2. That bit about the your table is one big Just So Story, a mythical aetiology about how your table came to be. It may not be false, but it isn't true either. It's … trivial.

im-skeptical said...

Dan,

It could be that I misinterpreted your original statement: "the remainder being all stuff that doesn't really exist anyways." If by that you meant feelings and emotions, I'd say that I think materialists don't deny that those things exist. Just as cognition is physical, so are feelings and emotions. I understand that you could ascribe an immaterial essence to those things and still not be a theist, but I don't see how you could say those things have an immaterial existence and call yourself a materialist.

B. Prokop said...

Dan,

So what is wrong with my analogy? My point is you can't just posit some random set of realities without context, and that context requires context, etc., until it takes in the Entirety (the "Macrocosmic All").

And just as (at least, according to the most current cosmological models) the universe is infinite, any non-material reality will ultimately require an infinite framework in which to exist.

grodrigues said...

@im-skeptical:

"Oderberg's idea that you can cause something to have its own existence simply by thinking of it seems absurd."

It may be absurd, but since Oderberg does not hold to such a thing, not even close, the real moniker is "im-skeptical's absurd views of Oderberg's views".

Dan Gillson said...

Bob,

1. What's wrong is with your analogy is what you think it purports to do, viz., trace all the necessary connections between your table and the Macrocosmic All. That's an impossible feat because when it comes to history there is only contingency, and as Lessing reminds us: "The contingent truths of history can never become the proof of necessary truths of reason." You can't deduce what's necessary for the existence of your table by appealing to all the contingencies which brought it before you.

2. The universe may be infinite, but our minds certainly aren't. Our knowledge of non-material reality is mediated epistemically just like material reality is. The framework of abstracta and the framework of physical objects are limited by what we can know about each.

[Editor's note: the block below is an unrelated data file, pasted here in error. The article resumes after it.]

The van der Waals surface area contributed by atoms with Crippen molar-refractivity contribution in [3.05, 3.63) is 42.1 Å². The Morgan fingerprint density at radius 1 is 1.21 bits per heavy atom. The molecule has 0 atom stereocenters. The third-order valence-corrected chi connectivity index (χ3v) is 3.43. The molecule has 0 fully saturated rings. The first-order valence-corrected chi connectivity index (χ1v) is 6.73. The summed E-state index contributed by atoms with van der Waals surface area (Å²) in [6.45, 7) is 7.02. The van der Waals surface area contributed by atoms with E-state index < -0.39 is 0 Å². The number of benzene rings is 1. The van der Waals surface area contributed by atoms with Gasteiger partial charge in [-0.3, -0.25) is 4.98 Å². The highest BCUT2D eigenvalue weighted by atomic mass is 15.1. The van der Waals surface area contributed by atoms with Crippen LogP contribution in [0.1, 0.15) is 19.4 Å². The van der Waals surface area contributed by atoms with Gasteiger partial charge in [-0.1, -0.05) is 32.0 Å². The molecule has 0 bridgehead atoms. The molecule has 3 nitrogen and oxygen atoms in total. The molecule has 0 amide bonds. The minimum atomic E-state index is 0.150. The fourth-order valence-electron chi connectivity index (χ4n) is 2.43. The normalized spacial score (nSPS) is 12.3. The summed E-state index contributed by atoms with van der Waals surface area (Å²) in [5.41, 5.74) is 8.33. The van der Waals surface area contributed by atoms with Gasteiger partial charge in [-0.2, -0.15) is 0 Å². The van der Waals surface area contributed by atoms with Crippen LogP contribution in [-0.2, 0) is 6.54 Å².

Dan Gillson said...

Let's try this again:

2. The universe may be infinite, but our minds certainly aren't. Our experience of non-material reality is mediated epistemically just like our experience material reality is. What we can know about non-material and material reality is limited by framework of each.

im-skeptical said...

"Oderberg's idea that you can cause something to have its own existence simply by thinking of it seems absurd."

Not quite stated correctly. I'm not saying he believes you can instantiate a striped elephant with wings by simply thinking of it, but you create an abstract object.

B. Prokop said...

But what we can know about either material or immaterial reality is irrelevant to what that reality is. My mind cannot possibly encompass all there is to know about the universe, but I can deduce its necessity from a very small number of known facts. (And by the way, I wasn't referring at all to "history" or to contingent truths, but rather to physical dependencies.)

I was quoting the great master of science fiction earlier, E.E. Smith, when I referred to his character Mentor. It was Smith who posited that one could deduce the entire universe from a single object - say, this table in front of me. Admittedly farfetched, but the principle is nevertheless valid. Things don't exist in isolation, and their broader context also implies a still broader context, until you arrive at the Whole.

If the mind is an immaterial reality, then it is likewise nonsensical to say that it is not relational to other minds. And once you've taken that necessary step, there is no resting place at which you can stop and deny any further environment. At least not without doing violence to the very concept of reason itself.

So a great, big, unapologetic "no" here. There is no logical fallacy involved in this line of reasoning - there is rather the insistence that one does not arbitrarily short circuit one's reasoning half way through the process. The "middle" is excluded by its being untenable. It's like trying to stop one's self half way through a dive - you can't.